Conic Sections

Find a circle. Is this the only place to find a circle?
What other shapes can you discover?
When do the ellipses stop? Is there anything special about that angle?

As you change the angle you will see the cross-section change. These are called conic sections. There are four types of conic section:

When the cone is vertical you will see a circle.

As the angle becomes steeper, the circle will change into an ellipse.

When the liquid is parallel to the side of the cone, we have a parabola. This this the curve a ball makes in the air.

Continue to make the angle steeper, and we will make hyperbola. This is the curve traced by a shadow on the ground throughout a day.


Conic sections were studied by the Ancient Greek mathematicians, including Euclid and Archimedes. Another Ancient Greek mathematician, called Apollonius of Perga, wrote eight books describing the different kinds of conic sections and their properties.
In the 11th Century, Persian mathematician Omar Khayyam, used the intersection of circles, ellipses, parabolas and hyperbolas to solve equations. And was the first to have a general method to solve cubic equations.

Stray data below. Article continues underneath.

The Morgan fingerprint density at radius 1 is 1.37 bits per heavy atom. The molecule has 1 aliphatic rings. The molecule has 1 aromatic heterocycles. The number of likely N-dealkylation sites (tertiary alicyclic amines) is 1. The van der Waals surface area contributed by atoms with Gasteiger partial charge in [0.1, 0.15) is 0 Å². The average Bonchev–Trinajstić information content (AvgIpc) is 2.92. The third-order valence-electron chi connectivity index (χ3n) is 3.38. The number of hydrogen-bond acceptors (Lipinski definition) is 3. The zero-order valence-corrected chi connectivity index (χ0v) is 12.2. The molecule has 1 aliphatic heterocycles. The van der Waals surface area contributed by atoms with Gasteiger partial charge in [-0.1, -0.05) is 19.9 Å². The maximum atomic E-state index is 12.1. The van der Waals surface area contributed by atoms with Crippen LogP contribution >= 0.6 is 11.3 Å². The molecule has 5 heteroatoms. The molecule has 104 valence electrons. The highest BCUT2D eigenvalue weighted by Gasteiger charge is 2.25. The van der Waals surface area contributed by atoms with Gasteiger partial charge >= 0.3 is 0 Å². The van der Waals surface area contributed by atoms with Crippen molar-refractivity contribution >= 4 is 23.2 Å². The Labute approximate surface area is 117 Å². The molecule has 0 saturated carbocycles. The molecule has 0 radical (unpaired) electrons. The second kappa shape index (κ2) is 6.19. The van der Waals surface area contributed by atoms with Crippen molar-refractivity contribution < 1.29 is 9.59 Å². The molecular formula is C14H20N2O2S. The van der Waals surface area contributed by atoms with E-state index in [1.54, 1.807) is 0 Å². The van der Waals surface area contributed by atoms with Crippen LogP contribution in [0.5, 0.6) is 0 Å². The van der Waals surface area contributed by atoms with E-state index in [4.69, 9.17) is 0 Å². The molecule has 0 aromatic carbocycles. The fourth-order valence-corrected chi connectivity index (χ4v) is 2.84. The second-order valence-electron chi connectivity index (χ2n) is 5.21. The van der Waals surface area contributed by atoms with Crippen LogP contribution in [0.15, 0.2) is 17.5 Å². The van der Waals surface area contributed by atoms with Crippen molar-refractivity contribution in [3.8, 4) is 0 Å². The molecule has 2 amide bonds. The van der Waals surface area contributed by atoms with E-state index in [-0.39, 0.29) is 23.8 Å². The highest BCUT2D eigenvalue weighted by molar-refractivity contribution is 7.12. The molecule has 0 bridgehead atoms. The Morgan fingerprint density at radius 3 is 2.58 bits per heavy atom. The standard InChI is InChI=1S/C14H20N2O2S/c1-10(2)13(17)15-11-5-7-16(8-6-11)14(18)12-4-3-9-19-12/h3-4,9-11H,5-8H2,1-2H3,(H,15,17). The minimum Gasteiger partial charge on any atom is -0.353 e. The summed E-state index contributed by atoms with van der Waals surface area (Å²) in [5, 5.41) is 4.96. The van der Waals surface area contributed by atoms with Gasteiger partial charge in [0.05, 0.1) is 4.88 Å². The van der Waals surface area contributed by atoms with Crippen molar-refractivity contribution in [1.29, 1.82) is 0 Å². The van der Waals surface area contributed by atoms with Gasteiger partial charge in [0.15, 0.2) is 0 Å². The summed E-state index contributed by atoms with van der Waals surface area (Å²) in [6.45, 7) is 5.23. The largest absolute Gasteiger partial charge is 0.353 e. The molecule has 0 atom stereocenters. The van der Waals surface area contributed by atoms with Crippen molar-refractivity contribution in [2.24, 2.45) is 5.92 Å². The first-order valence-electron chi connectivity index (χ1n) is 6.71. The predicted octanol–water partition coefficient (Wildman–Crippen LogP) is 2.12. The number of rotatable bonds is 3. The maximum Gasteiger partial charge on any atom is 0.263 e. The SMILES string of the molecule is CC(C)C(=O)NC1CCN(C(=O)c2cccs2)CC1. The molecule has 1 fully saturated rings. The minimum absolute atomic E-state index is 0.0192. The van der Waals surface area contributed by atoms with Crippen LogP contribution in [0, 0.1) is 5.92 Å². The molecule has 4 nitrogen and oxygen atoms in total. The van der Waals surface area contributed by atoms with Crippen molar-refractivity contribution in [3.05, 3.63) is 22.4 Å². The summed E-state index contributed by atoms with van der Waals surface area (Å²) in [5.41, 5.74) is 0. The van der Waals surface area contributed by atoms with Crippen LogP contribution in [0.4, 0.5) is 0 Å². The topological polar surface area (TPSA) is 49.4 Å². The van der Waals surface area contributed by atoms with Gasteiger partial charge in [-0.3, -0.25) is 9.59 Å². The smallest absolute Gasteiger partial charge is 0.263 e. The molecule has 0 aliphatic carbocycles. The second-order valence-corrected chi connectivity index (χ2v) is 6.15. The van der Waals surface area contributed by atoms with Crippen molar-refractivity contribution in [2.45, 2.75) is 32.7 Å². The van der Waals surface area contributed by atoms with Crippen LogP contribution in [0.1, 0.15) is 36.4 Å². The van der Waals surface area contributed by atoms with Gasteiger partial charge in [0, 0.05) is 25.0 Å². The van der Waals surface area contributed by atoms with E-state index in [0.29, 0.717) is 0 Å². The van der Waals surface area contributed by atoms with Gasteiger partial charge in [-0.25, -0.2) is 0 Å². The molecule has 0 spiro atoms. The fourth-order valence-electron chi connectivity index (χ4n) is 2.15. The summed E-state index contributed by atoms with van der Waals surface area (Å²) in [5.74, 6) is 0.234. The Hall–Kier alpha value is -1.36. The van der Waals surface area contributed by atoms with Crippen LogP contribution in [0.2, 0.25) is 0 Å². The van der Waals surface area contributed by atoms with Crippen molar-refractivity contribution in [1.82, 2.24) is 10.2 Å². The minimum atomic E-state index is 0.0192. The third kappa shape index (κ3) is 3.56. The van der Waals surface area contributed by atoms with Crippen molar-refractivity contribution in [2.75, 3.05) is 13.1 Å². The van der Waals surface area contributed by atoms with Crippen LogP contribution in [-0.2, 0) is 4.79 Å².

Apollonius of Perga 200BC
Apollonius was a Greek mathematician and astronomer. The mathematicians of ancient Greece studied the cross-sections of a cone (known as conic sections), which culminated in an extensive book by Apollonius on conic sections and their properties.

Omar Khayyam 1048 – 1131
Omar Khayyam was a mathematician from Persia (modern day Iran). Khayyam was famous for his work in geometry, astronomy and poetry. Khayyam reformed the Persian calendar which continued to be used for centuries. Khayyam invented a way to solve cubic equations using the intersection of conic sections.


The parabola is the curve a ball makes when thrown through the air. The shape is also used in antenna to pick up radio signals, or used in headlights to make a strong beam of light.

The hyperbola is the curve traced by a shadow on the ground during a day, and is used in the design of sundials.

In astronomy, gravity will cause a planet to orbit around a sun in an ellipse. On the other hand, if two objects are not in orbit, gravity will cause them to move in a parabola or hyperbola.

Maths at Home

Explore the cross sections of different shapes with these online demonstrations from GeoGebra and Interactive

However, if you want to get more hands-on, why not make the shapes yourself using play-doh. You can then (safely) slice the shapes and discover the cross sections inside.

See if you can you find all the cross sections in this table.